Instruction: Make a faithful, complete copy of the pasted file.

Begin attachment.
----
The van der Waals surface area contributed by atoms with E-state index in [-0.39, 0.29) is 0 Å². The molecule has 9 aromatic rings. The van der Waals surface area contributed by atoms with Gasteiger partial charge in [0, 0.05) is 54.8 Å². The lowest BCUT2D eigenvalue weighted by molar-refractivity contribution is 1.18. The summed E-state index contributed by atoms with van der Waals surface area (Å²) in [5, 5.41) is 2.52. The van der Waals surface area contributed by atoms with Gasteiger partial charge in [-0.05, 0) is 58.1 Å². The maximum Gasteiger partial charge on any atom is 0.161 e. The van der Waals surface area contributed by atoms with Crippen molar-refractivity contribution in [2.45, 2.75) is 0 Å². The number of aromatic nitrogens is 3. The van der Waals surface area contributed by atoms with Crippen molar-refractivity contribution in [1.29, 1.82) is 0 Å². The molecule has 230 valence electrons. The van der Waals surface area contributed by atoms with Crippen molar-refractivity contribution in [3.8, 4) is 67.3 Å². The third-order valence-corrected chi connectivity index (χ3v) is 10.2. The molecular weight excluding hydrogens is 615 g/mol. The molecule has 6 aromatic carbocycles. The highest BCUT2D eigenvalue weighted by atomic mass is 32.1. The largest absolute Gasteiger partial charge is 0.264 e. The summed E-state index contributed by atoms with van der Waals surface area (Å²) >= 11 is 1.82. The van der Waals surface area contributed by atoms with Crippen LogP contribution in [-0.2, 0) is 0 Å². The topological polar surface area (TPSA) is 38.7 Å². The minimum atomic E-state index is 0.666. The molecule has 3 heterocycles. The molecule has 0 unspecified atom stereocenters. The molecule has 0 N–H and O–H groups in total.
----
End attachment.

The van der Waals surface area contributed by atoms with E-state index in [-0.39, 0.29) is 0 Å². The molecule has 9 aromatic rings. The van der Waals surface area contributed by atoms with Gasteiger partial charge in [0, 0.05) is 54.8 Å². The lowest BCUT2D eigenvalue weighted by molar-refractivity contribution is 1.18. The summed E-state index contributed by atoms with van der Waals surface area (Å²) in [5, 5.41) is 2.52. The van der Waals surface area contributed by atoms with Gasteiger partial charge in [-0.05, 0) is 58.1 Å². The maximum Gasteiger partial charge on any atom is 0.161 e. The van der Waals surface area contributed by atoms with Crippen molar-refractivity contribution in [2.45, 2.75) is 0 Å². The number of aromatic nitrogens is 3. The van der Waals surface area contributed by atoms with Crippen molar-refractivity contribution in [1.29, 1.82) is 0 Å². The molecule has 230 valence electrons. The van der Waals surface area contributed by atoms with Crippen molar-refractivity contribution in [3.8, 4) is 67.3 Å². The third-order valence-corrected chi connectivity index (χ3v) is 10.2. The molecular weight excluding hydrogens is 615 g/mol. The molecule has 6 aromatic carbocycles. The highest BCUT2D eigenvalue weighted by atomic mass is 32.1. The largest absolute Gasteiger partial charge is 0.264 e. The summed E-state index contributed by atoms with van der Waals surface area (Å²) >= 11 is 1.82. The van der Waals surface area contributed by atoms with Crippen LogP contribution in [-0.2, 0) is 0 Å². The topological polar surface area (TPSA) is 38.7 Å². The minimum atomic E-state index is 0.666. The molecule has 3 heterocycles. The molecule has 0 unspecified atom stereocenters. The molecule has 0 N–H and O–H groups in total.